A Crenshaw melon is a hybrid melon with very sweet, juicy orange flesh. Crenshaws are among the sweetest of melons when they are well cultivated, making them a popular melon during their peak season between July and September. Many markets and greengrocers carry Crenshaw melons in the summertime, along with an assortment of other refreshing summer fruits.
When ripe, Crenshaw melons are roughly ovoid, with a greenish-yellow, slightly ribbed skin. Inside, the melons are a rich salmon pink, with a large seeded area in the center portion of the melon. To select a good Crenshaw melon in the store, look for a melon which feels heavy for its size, and yields slightly at the end of the melon where the flower once was. Keep the melon under refrigeration for up to three days before using.
The melons were bred by crossing casaba melons with Persian melons, also sometimes called muskmelons. The favorable traits of both melon varieties successfully manifested in the cross breed, and it quickly became one of the more popular melons on the market. The melons can be eaten plain as a snack food, mixed in with fruit salads, or wrapped in prosciutto for a twist on the classic prosciutto wrapped melon appetizer. Crenshaw melon sorbet is also a great summer treat, and some people like to pickle slightly green Crenshaws to eat year-round.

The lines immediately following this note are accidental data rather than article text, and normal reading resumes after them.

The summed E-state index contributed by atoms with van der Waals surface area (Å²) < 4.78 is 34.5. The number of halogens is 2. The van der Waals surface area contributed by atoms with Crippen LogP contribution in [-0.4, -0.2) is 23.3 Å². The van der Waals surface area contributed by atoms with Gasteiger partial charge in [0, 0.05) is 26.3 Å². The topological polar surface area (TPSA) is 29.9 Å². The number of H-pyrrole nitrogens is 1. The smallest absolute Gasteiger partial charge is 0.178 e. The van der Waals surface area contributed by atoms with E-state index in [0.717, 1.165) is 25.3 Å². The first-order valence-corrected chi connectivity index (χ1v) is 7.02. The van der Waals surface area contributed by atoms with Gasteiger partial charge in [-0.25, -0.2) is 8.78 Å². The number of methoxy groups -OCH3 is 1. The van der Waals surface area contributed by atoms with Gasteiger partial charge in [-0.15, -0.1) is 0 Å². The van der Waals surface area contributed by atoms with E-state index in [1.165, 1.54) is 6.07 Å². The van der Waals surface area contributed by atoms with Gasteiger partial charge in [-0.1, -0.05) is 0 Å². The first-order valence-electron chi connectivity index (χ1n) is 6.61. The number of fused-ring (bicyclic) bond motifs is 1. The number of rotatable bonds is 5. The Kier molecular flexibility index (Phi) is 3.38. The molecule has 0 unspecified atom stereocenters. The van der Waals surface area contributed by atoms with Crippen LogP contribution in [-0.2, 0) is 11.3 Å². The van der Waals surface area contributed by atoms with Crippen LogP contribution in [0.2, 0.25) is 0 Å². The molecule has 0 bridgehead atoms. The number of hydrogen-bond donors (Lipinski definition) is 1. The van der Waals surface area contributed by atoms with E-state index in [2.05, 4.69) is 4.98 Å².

As all melons prefer warm weather and full sun, the Crenshaw melon grows best in hot to temperate climates, and it requires patience to grow. Start by planting melon seedlings in a hot place in well-conditioned soil which receives full sun. The soil should be worked with compost and mulch so that it is rich, but also drains well, and stakes to support the melon vines as they grow are an excellent addition. Keep the melons well watered, and cover them at night if the temperatures dip.
In many cases, a ripe Crenshaw melon will pull itself off the vine with its own weight. In other instances, a very gentle tug on the melon should separate it from the vine. If the melon does not give easily, it is not quite ripe and it should be allowed to stay on the vine to develop maximum flavor and sweetness. As is often the case with melons, most of the crop ripens all at once, so be prepared to give away large volumes of melons, since you will probably not be able to eat them all. Once all the vines have borne fruit, remove them and recondition the soil for the next crop.